You're saving a ton of time, freeing yourself up to... do what, precisely?

The productivity industry doesn't do this work to entertain us. They're trying hard to help you get more done better. Emphasis on done.

Striving to get smarter, better and faster helps us create our future. The risk is that merely collecting, trading and discussing the tools turns into the point.

It's possible that your next frontier isn't to get more efficient, it's to get more brave.

Actually, it goes the other way

Wouldn't it be great to be gifted? In fact...

It turns out that choices lead to habits.

Habits become talents.

Talents are labeled gifts.

You're not born this way, you get this way.

Dripping and syncing the buzz

In launching an entire seasion of House of Cards at once, Netflix made a mistake (fwiw, I haven't seen it):

Buzz is a function of both interest and timing. If 100 people talk about something over the course of a week, it pales in comparison to 100 people talking about something right now. Conversations beget conversations. The next big thing, the it girl, the one of the moment--most buzz is meta-buzz, talk about the talk. Think about it... Superbowl buzz is almost entirely about the buzz, not about the game. It's the sync that matters.

HBO understands this, and used shows like the Sopranos to build subscriptions. The day after each episode, people at work would talk about what happened the night before. Not two days later, or four days later, but the very next day. If you didn't watch or didn't have HBO, you felt left out. So what they were selling a decade ago was the feeling of not being left out. (It works in Norway too).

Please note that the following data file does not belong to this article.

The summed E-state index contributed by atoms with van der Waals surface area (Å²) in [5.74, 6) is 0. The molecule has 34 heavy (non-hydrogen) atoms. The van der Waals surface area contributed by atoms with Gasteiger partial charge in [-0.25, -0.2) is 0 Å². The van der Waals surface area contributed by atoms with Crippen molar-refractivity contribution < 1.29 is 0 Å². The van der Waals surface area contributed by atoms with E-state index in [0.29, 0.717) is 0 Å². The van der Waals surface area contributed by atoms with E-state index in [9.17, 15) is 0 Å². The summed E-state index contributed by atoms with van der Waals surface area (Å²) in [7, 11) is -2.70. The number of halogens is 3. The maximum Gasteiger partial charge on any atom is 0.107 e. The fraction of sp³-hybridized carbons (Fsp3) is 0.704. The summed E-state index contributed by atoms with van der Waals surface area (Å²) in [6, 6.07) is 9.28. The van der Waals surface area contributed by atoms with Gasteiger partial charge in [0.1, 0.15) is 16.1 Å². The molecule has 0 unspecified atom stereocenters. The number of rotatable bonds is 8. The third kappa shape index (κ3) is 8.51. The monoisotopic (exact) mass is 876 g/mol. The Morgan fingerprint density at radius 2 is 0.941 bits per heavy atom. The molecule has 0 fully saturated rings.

Today, of course, we don't wait for work the next day. We talk about it now. And the mistake Netflix made was that they didn't drip. They didn't queue it up for their viewers, didn't coordinate and sync the buzz. In short: they didn't tell you WHEN to talk about it. If "spoiler alert" comes up too often, then we're afraid to speak and afraid to listen (depending on where we are in the viewing cycle).

Participating in buzz is fun. While mass marketers often try to manipulate their customers into buzzing in a way that benefits them, most of the time, we're glad to be doing it, glad to be part of something with excitement and energy. The Kony video spread largely because it was already spreading. The buzz led to more buzz, and we didn't want to be left out.

It takes guts and discipline to patiently coordinate the buzz, to avoid blurting out everything you have to say all at once. But that's what your audience wants from you. When trust and awareness build over time (it rarely happens magically, just when you need it), you have the ability to put new ideas and new discussions in front of the people waiting to not just hear them, but tweak them and spread them and make them their own.